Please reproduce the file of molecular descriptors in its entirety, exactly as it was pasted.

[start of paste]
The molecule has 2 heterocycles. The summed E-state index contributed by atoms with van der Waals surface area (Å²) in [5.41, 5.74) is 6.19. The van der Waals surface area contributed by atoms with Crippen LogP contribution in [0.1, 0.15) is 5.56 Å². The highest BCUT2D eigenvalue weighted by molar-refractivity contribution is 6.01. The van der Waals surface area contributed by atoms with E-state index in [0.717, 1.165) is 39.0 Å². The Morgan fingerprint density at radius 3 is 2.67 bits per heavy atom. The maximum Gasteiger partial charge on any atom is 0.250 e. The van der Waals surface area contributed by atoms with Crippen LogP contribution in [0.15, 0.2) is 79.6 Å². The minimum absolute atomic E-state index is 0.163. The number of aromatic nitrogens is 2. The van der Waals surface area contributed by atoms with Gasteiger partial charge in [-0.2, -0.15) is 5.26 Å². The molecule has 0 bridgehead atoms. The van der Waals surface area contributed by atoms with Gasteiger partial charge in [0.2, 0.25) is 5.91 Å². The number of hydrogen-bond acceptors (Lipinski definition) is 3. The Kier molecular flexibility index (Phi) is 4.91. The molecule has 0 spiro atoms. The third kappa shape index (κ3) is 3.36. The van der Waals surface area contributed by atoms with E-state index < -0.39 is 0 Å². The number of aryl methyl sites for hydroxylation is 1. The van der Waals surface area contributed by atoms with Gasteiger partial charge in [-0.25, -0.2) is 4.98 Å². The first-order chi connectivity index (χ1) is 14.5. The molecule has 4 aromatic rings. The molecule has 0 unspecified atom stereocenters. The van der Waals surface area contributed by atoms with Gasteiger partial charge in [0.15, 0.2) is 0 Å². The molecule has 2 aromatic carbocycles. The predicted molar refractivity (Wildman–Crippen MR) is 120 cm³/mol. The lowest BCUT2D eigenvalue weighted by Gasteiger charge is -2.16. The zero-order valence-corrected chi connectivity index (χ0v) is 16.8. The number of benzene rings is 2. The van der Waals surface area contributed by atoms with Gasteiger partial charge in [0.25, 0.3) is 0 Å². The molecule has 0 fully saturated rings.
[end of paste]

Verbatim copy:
The molecule has 2 heterocycles. The summed E-state index contributed by atoms with van der Waals surface area (Å²) in [5.41, 5.74) is 6.19. The van der Waals surface area contributed by atoms with Crippen LogP contribution in [0.1, 0.15) is 5.56 Å². The highest BCUT2D eigenvalue weighted by molar-refractivity contribution is 6.01. The van der Waals surface area contributed by atoms with E-state index in [0.717, 1.165) is 39.0 Å². The Morgan fingerprint density at radius 3 is 2.67 bits per heavy atom. The maximum Gasteiger partial charge on any atom is 0.250 e. The van der Waals surface area contributed by atoms with Crippen LogP contribution in [0.15, 0.2) is 79.6 Å². The minimum absolute atomic E-state index is 0.163. The number of aromatic nitrogens is 2. The van der Waals surface area contributed by atoms with Gasteiger partial charge in [-0.2, -0.15) is 5.26 Å². The molecule has 0 bridgehead atoms. The van der Waals surface area contributed by atoms with Gasteiger partial charge in [0.2, 0.25) is 5.91 Å². The number of hydrogen-bond acceptors (Lipinski definition) is 3. The Kier molecular flexibility index (Phi) is 4.91. The molecule has 0 spiro atoms. The third kappa shape index (κ3) is 3.36. The van der Waals surface area contributed by atoms with E-state index < -0.39 is 0 Å². The number of aryl methyl sites for hydroxylation is 1. The van der Waals surface area contributed by atoms with Gasteiger partial charge in [-0.25, -0.2) is 4.98 Å². The first-order chi connectivity index (χ1) is 14.5. The molecule has 4 aromatic rings. The molecule has 0 unspecified atom stereocenters. The van der Waals surface area contributed by atoms with Gasteiger partial charge in [0.15, 0.2) is 0 Å². The molecule has 2 aromatic carbocycles. The predicted molar refractivity (Wildman–Crippen MR) is 120 cm³/mol. The lowest BCUT2D eigenvalue weighted by Gasteiger charge is -2.16. The zero-order valence-corrected chi connectivity index (χ0v) is 16.8. The number of benzene rings is 2. The van der Waals surface area contributed by atoms with Gasteiger partial charge in [0.25, 0.3) is 0 Å². The molecule has 0 fully saturated rings.